Do you think that he might look at any of his old Espanyol players to improve the Southampton team?

GL:- ‘I don’t see why not, if I was a manger I’d be more than interested in the likes of Joan Verdu, Víctor Sánchez, Christian Stuani or maybe even the goal keeper, Cristian Álvarez to name but a few. I do think though that his best asset will be the long term plan from the youth system. 

But if he has to buy a player or two, I’m sure he’ll come knocking on a few La Liga clubs doors, find the likes of the new Michu kicking around, if anyone can do that then a man who’s been in Spain for that many years, with that many contacts can.’

On the whole do you see this as a good appointment for a Premier League club?

GL:-  ‘I 100% do, I understand the Saints fans point of view, that they didn’t need to sack their manager, he should have got the season and with the job Nigel Adkins did who can blame them.

But what I do believe is that, even though he’s gone, do be happy with who you have in as manager. This is a man who may not be able to speak English but knows how to manage a club who’ll avoid relegation, get behind him as I’m sure you will and together you supports and the manager can come out at the end of this season still in the Barclay’s Premier League.’

Hopefully that will help make Saints fans feel a little more confident about the coming weeks. We have to back this guy now, and it would seem he is no mug.

Thanks to Gary for these enthusiastic answers! Follow him on twitter @AlbaEspana

Chris

Permanent Fixtures?

Daunting. ‘Baptism of Fire’. Tough….

This was the hyperbole and conjecture that greeted Saints fans on reveal of this season’s coming Premier League fixtures. I looked at it a slighty different way.

Exciting. ‘Back where we belong’. Challenging….

After all, there is no easy games in the Premier League, you have to play every team twice, and our fate will be sealed based on our performances in those games the same as it is for everybody else. Admittedly, having to play last season’s top three in our first four games isn’t ideal, but this lends itself to a plethora of speculation. It may be the best time to play them. They are likely to have new players, and be tinkering with new systems for example. But, actually what it has meant is that, should, God (or whichever fictional deity you choose to worship) forbid, we are in a scrap at the business end of the season, our last seven fixtures (on paper at least) couldn’t be kinder.

But there is that saying again. On paper, and that is all these fixtures are at the moment, a list. Nothing more, nothing less. There are only two teams we can really base our predictions on, those that joined us from the Championship, Reading and West Ham, the rest we haven’t played for at least two seasons.

But what if we took our head to head record (based on the last two competitive fixtures) against the rest of the clubs in the Premier League as a start point. How would we fare in the coming season?

First up we travel to the City of Manchester Stadium to take on the reigning champions. It was January 2007, the last time we made this trip, Kenwyne Jones found the net for Saints, but Man City ran away 3-1 winners with goals from Darius Vassell, Joey Barton and Damarcus Beasley. The last time City visited St. Mary’s it would end goaless in the Premier League fixture of October 2004. Points – 1.

Saints will open their Premier League home campaign with the visit of Wigan Athletic. It was January 1986 when the clubs last met on the South Coast, and in fact is the only competitive fixture between the two in their history! Glenn Cockerill and a brace by David Armstrong saw Saints through to the fifth round of the FA Cup. Points – 4 (A draw  was allocated for the away game).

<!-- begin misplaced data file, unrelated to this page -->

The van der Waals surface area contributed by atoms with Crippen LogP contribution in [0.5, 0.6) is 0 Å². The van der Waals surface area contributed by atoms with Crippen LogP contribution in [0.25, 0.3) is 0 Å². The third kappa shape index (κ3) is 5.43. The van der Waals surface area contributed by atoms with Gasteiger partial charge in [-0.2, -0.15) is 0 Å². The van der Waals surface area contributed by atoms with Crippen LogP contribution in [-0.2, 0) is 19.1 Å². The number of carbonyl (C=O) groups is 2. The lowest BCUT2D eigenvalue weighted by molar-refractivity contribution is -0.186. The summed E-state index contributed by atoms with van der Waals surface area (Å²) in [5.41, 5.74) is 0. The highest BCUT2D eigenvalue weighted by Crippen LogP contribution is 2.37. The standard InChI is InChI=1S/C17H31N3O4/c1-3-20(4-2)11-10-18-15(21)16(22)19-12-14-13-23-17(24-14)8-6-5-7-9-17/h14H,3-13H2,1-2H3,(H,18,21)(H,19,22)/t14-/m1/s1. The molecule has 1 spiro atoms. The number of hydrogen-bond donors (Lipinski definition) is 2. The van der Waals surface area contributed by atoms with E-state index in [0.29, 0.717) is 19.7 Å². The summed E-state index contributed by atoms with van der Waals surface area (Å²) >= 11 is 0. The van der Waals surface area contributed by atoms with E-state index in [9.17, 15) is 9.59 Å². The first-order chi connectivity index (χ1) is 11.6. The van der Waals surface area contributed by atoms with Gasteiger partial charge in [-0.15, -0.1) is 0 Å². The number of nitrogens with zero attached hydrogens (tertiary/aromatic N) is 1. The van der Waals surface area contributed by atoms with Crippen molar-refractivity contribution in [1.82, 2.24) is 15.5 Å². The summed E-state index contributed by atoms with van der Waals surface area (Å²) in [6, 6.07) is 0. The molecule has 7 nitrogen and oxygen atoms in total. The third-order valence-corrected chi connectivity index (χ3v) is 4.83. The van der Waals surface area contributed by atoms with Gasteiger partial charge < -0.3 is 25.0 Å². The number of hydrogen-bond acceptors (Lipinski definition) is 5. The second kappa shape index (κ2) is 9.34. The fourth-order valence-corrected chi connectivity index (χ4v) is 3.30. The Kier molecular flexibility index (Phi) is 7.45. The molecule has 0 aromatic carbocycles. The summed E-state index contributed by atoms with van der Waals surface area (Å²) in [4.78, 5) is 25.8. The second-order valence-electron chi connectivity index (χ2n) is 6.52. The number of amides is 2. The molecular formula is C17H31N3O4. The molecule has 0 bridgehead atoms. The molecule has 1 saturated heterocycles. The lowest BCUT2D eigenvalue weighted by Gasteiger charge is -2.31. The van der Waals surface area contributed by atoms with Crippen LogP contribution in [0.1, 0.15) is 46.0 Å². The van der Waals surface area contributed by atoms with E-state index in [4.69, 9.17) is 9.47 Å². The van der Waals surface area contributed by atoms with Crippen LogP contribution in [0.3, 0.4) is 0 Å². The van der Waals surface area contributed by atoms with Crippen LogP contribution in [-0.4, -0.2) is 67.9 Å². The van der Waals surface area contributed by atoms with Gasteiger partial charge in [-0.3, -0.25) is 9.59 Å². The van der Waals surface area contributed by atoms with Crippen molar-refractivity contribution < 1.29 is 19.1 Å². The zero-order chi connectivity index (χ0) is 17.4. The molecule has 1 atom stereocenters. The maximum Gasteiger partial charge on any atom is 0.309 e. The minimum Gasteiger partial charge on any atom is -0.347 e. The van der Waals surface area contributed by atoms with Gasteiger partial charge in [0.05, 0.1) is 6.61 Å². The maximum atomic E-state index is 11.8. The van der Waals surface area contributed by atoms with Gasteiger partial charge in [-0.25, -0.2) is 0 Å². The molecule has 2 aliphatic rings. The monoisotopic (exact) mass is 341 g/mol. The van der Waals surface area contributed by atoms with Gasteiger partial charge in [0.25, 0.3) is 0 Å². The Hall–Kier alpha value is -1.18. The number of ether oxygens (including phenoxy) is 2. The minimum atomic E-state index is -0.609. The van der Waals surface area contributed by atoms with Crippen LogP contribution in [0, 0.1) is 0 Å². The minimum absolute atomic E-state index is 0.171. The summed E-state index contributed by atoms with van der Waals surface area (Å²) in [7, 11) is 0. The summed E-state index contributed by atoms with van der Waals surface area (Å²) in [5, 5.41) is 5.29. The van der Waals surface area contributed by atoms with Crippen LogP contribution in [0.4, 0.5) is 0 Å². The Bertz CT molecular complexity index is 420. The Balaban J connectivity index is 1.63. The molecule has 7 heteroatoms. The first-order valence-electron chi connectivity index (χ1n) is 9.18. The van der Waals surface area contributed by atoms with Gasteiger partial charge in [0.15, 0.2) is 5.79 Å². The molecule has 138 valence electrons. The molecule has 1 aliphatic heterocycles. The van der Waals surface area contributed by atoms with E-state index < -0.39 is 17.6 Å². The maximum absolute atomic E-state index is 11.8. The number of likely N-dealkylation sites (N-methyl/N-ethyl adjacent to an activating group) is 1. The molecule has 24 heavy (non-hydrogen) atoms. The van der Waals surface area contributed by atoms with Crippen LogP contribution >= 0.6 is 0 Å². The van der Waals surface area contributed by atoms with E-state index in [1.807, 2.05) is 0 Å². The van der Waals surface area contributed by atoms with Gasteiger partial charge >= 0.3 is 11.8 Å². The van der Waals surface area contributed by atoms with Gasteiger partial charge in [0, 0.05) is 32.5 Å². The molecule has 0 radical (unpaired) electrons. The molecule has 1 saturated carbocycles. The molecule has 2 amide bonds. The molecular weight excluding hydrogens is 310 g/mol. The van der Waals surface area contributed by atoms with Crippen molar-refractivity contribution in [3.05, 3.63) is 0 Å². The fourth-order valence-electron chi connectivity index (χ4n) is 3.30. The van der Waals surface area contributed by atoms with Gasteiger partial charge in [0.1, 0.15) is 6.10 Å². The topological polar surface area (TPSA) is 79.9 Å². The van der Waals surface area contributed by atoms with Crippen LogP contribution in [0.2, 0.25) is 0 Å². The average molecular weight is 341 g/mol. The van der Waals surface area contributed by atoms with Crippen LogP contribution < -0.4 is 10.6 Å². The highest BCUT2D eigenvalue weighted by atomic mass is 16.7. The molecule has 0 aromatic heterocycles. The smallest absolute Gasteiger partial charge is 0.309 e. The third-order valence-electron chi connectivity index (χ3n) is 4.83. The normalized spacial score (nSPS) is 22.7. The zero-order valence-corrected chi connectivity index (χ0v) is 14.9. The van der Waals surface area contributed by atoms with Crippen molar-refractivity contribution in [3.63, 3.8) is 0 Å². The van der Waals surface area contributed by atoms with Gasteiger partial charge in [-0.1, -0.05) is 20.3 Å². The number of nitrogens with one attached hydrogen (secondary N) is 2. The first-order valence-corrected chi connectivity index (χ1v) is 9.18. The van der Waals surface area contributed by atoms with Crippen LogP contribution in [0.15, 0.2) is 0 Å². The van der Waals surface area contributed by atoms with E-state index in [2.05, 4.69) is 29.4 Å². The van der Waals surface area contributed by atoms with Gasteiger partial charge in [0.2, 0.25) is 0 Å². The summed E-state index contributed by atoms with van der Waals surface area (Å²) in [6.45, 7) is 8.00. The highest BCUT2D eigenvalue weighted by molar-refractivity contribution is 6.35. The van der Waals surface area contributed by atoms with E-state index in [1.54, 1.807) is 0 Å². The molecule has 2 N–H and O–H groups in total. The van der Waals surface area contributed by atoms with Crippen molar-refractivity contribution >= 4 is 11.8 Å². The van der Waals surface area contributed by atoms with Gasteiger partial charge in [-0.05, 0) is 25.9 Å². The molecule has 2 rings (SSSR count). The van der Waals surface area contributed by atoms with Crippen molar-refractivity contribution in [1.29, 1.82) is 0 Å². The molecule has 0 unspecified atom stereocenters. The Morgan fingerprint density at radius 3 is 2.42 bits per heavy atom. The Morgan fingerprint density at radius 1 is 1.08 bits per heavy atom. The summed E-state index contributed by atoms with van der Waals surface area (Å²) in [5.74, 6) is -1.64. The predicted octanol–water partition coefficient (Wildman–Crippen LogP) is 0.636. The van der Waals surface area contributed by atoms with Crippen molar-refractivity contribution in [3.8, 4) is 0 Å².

Manchester United will then make the trip to Southampton, despite a famous run of victories against the Red Devils, it will be 9 years and a day since we last beat them when we kick off on the 1st September. Our last meeting with Sir Alex and his men saw goals from Michael Owen and Javier Hernandez cancel out Richard Chaplow’s opener in the FA Cup 4th Round. Our last trip to Old Trafford ended in a 3-0 reverse at the hands of Scholes, Rooney and Ronaldo in December 2004. Points – 0.

An unlikely hero emerged on our last visit to Arsenal. Rory Delap got both goals in a two all draw, Henry and Van Persie on target for the Gunners! Peter Crouch scored at St. Mary’s in the same season to gain Saints a double of draws over the North London side. Points – 2.

Fans will want to forget the last time St. Mary’s hosted Aston Villa. Peter Crouch and Kevin Phillips gave Saints an early lead, only to lose 3-2. Carlton Cole, Nobby Solano and Steven Davis sealing the victory for Villa in April 2005. It was a 2-0 defeat at Villa Park, Carlton Cole and Darius Vassell getting the goals in an earlier game that season. Points – 0.

Everton were famed as a Saints “bogey team” for years, and in that same fateful final Premier League season, they were just as tight. A Leon Osman goal at the death decided matters at Goodison Park, while Saints managed a point at St. Mary’s with goals from Peter Crouch and Henri Camara cancelling out James “I definitely won’t celebrate” Beattie and Marcus Bent. Points – 1.

It was a goalfest the last time Saints hosted Fulham, a brace from Kevin Phillips and an own goal for the hosts, Radzinski, Malbranque and Bouba Diop for the visitors. The reverse fixture that season saw a victory for the cottagers through a solitary Tomas Radzinski strike. Points – 1.

Chaplow and co celebrate the opener v Man Utd.

West Ham are of course more recent opponents, Jos Hooiveld the scourge of East London, scoring the winner at St. Mary’s and then the equaliser at Upton Park last season. Points – 4.

After the trip to West Ham, Saints play host to their North London neighbours, the now Redknapp-less (shame) Spurs lost on their last visit, Nigel Quashie with the only goal of the game. It was a different story at White Hart Lane though, Saints put to the sword, losing 5-1. Jermain Defoe kept the match ball, Kanoute and Keane getting the other two, Peter Crouch got the consolation. Points – 3.